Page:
"There was Gracie with her Chernobyl honey; the cave-dwelling mushroom monger; a man and a woman decanting smoothies that appeared to have … things swimming inside them. Orli, the elf, presided over a table piled with cheeses, some ghostly pale, some brown like leather, and some veined not only with blue but also bright green and hot pink. The larger wheels she had carved into pieces at irregular angles, so the resulting hunks looked like soft, fat jewels. There was a workstation selling algorithmically optimized bagels, their outsides perfectly smooth like computer renderings. A printed banner said NEWBAGEL; it was surprisingly well designed." (Kindle Locations 1499-1504). 
Sourdough is full of colorful characters, starting with two mysterious brothers, members of a tribe called the Mazg, who first sold Lois spicy soup and sandwiches on sourdough, and then entrusted Lois with their sourdough starter as they left the country. There are many others, such as Charlotte Clingstone, the owner of a famous gourmet Berkeley restaurant named Candide (after the French tale by Voltaire) that might or might not resemble Alice Waters and her restaurant named Chez Panisse (another French literary illusion). The book is full of references to cultural stuff. Really fun cultural stuff! Like "All the restaurants with Michelin stars, where you can eat salted moss and turnip foam." (Kindle Location 1157). Like "rejected applicants to the Oulipo." (Kindle Locations 1719-1720). Like "if anybody wanted to ask a lady out, he could do it via text message like a normal person." (Kindle Location 2384). Like "salt of every kind and color, black and pink and blue. Each variety sat shimmering in a glass canister, priced by the ounce..." (Kindle Location 1661).

Lots of mysteries drive the plot of Sourdough, which is in fact quite fast-paced, and has a rather delightful ending that I'd love to discuss but I don't do spoilers.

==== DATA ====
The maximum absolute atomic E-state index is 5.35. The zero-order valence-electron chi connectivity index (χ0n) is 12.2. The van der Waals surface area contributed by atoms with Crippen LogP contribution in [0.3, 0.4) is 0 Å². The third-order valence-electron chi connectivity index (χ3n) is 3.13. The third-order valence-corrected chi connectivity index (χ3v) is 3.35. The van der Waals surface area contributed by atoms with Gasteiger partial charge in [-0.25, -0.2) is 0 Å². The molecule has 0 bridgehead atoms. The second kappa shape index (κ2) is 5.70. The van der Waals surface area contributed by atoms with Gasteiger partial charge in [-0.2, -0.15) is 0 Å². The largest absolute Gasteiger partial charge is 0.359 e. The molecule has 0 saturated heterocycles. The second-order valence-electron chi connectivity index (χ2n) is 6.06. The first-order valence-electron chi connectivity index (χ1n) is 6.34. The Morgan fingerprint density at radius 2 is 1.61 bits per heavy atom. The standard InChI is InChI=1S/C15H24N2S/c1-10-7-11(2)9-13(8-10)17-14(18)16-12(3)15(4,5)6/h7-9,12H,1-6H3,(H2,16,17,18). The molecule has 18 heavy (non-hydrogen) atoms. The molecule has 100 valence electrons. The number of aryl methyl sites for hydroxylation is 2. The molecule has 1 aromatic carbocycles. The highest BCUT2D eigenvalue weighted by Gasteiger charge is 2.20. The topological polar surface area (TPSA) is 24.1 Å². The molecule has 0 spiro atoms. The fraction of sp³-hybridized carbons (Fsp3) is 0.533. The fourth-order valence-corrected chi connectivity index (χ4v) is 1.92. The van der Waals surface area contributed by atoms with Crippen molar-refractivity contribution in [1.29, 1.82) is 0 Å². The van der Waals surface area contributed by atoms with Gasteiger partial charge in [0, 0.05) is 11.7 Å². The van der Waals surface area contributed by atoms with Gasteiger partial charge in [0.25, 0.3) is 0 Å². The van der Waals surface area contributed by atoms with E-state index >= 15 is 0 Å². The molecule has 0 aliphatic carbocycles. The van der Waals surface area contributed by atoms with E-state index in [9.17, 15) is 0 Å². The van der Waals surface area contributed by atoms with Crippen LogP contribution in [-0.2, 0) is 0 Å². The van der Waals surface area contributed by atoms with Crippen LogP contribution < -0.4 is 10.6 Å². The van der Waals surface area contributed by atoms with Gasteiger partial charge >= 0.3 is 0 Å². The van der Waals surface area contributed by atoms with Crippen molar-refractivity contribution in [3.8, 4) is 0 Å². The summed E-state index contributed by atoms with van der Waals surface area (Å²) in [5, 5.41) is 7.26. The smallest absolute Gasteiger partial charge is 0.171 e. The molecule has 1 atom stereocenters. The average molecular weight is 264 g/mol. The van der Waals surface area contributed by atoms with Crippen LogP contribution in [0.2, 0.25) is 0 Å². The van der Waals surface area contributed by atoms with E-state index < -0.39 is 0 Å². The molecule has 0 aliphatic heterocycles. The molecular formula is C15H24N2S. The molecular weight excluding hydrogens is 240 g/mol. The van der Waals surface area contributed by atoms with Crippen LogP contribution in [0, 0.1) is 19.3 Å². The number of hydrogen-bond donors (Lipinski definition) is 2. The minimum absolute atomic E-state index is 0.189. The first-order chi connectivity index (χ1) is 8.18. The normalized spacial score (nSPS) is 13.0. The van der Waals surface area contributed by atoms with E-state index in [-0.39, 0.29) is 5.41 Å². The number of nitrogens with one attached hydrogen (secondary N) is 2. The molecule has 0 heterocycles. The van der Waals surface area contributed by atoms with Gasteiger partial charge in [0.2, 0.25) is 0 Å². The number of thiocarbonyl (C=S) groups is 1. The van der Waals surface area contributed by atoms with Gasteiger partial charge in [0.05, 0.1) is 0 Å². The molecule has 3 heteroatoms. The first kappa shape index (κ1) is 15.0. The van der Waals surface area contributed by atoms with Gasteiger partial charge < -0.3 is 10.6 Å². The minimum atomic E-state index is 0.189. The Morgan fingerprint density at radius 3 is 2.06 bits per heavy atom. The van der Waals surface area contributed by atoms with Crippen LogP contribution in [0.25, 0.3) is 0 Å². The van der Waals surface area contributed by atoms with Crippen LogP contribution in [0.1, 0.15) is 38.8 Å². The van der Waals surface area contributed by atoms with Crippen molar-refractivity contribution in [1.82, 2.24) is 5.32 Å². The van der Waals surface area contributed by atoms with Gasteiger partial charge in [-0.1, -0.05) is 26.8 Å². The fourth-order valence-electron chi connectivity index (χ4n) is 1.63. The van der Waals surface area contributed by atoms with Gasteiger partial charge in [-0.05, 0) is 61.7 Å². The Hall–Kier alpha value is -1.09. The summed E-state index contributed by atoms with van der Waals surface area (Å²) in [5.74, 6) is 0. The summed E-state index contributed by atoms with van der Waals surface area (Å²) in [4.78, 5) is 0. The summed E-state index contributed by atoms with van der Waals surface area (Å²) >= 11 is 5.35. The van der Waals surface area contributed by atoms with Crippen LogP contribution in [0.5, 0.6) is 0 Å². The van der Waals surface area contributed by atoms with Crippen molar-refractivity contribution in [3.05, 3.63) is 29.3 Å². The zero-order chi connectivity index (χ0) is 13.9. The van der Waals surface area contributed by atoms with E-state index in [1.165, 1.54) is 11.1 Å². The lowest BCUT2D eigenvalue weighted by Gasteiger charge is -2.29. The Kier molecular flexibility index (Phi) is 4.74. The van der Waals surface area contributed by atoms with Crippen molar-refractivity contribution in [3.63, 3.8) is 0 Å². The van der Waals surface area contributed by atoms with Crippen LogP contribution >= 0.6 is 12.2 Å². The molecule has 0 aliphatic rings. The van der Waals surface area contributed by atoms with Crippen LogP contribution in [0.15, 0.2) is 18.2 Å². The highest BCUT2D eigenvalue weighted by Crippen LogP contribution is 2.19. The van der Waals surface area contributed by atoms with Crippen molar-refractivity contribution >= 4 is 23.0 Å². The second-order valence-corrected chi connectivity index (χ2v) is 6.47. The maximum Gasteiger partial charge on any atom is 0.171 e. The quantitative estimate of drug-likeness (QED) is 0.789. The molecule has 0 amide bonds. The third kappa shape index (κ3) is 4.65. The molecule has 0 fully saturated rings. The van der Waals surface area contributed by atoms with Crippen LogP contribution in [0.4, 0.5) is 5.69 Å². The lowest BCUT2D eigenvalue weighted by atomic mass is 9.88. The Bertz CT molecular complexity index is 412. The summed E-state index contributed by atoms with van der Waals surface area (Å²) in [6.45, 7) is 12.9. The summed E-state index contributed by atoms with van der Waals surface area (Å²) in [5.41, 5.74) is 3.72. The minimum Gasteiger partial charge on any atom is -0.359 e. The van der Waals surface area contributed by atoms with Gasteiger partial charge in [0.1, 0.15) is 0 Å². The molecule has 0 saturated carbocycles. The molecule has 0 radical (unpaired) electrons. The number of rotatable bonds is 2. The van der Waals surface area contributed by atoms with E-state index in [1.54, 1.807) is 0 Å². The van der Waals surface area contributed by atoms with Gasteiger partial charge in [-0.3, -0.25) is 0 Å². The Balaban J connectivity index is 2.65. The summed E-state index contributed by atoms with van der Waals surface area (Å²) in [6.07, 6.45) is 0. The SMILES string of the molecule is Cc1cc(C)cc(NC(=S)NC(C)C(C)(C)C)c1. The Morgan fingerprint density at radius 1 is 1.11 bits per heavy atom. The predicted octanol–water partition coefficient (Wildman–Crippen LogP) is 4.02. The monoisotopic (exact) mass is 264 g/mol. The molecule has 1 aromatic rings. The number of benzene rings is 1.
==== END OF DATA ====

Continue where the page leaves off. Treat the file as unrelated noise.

It's much more fun to read Robin Sloan's speculation on the potential benefits and risks of artificial intelligence and robotics than to read the rather tedious and self-promoting non-fiction book titled Life 3.0: Being Human in the Age of Artificial Intelligence by Max Tegmark. I bring up Tegmark's book quite mindfully. It's a very gloomy effort to predict how terrible it would be if AI of some sort gained control of the human world, and where owners of this technology suck up all the wealth. This is a future which the author claims is all too possible.

Tegmark's vision of what could happen uses examples from real AI  research. Unfortunately his approach to convincing the reader is to provide imaginary scenarios of how AI could take over, and to bring this home by citing all the successful tech entrepreneurs, superstars, and researchers who agree with him and how much money he and his cohort have been given to warn humanity of the dangers of technology. I'm not sold.

Tegmark also augments his vision with lots of references to science fiction and dystopian literature. But a real fiction writer like Sloan (and of course many others) is much better at making such speculation come alive.  I do give Tegmark credit for occasional jokes about a future when there are no jobs and maybe all-powerful computers take over -- "A friend of mine recently joked with me that perhaps the very last profession will be the very first profession: prostitution. But then he mentioned this to a Japanese roboticist, who protested: 'No, robots are very good at those things!'" (Life 3.0, Kindle Locations 2287-2289).

Wednesday, January 03, 2018

Inside Michelin-Starred Kitchens

The Netflix series "Chef's Table France" has four episodes about French chefs whose restaurants are designated with stars in the Guide Michelin. Michel Troisgros***, Adeline Grattard*, Alexandre Coullion**, and Alain Passard*** are remarkably accomplished and creative individuals, and director David Gelb presents them with great skill and artistry, including wonderful classical music accompanying the scenes of food preparation.

I especially enjoyed seeing the chefs' kitchens --  right, from top to bottom are screen shots of the kitchens of Coullion, Troisgros, and Grattard.

Besides the kitchen shots, I also loved the beautiful panoramas of urban landscapes and of the countryside surrounding each restaurant; images of Grattard and her husband/business partner visiting Hong Kong where they receive their inspiration; and the scenes of chefs shopping at open-air markets and Coullion working with local fishermen in his seaside town.